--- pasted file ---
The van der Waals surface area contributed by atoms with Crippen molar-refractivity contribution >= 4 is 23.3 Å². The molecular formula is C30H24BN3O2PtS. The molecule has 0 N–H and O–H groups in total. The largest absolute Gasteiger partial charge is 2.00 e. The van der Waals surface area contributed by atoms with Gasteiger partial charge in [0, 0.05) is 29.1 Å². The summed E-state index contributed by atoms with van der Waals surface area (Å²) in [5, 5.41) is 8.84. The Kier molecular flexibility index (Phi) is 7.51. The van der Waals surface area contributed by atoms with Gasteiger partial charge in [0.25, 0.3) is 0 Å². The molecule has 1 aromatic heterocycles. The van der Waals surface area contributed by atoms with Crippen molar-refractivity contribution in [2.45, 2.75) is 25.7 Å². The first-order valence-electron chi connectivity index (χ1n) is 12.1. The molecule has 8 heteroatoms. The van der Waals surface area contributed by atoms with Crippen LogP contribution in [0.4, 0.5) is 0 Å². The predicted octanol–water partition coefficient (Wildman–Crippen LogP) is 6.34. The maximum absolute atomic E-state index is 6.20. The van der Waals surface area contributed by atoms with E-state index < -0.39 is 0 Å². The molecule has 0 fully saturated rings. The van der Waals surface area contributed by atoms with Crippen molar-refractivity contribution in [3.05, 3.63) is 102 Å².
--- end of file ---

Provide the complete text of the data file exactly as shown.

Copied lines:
The van der Waals surface area contributed by atoms with Crippen molar-refractivity contribution >= 4 is 23.3 Å². The molecular formula is C30H24BN3O2PtS. The molecule has 0 N–H and O–H groups in total. The largest absolute Gasteiger partial charge is 2.00 e. The van der Waals surface area contributed by atoms with Gasteiger partial charge in [0, 0.05) is 29.1 Å². The summed E-state index contributed by atoms with van der Waals surface area (Å²) in [5, 5.41) is 8.84. The Kier molecular flexibility index (Phi) is 7.51. The van der Waals surface area contributed by atoms with Gasteiger partial charge in [0.25, 0.3) is 0 Å². The molecule has 1 aromatic heterocycles. The van der Waals surface area contributed by atoms with Crippen molar-refractivity contribution in [2.45, 2.75) is 25.7 Å². The first-order valence-electron chi connectivity index (χ1n) is 12.1. The molecule has 8 heteroatoms. The van der Waals surface area contributed by atoms with Crippen LogP contribution in [0.4, 0.5) is 0 Å². The predicted octanol–water partition coefficient (Wildman–Crippen LogP) is 6.34. The maximum absolute atomic E-state index is 6.20. The van der Waals surface area contributed by atoms with E-state index < -0.39 is 0 Å². The molecule has 0 fully saturated rings. The van der Waals surface area contributed by atoms with Crippen molar-refractivity contribution in [3.05, 3.63) is 102 Å².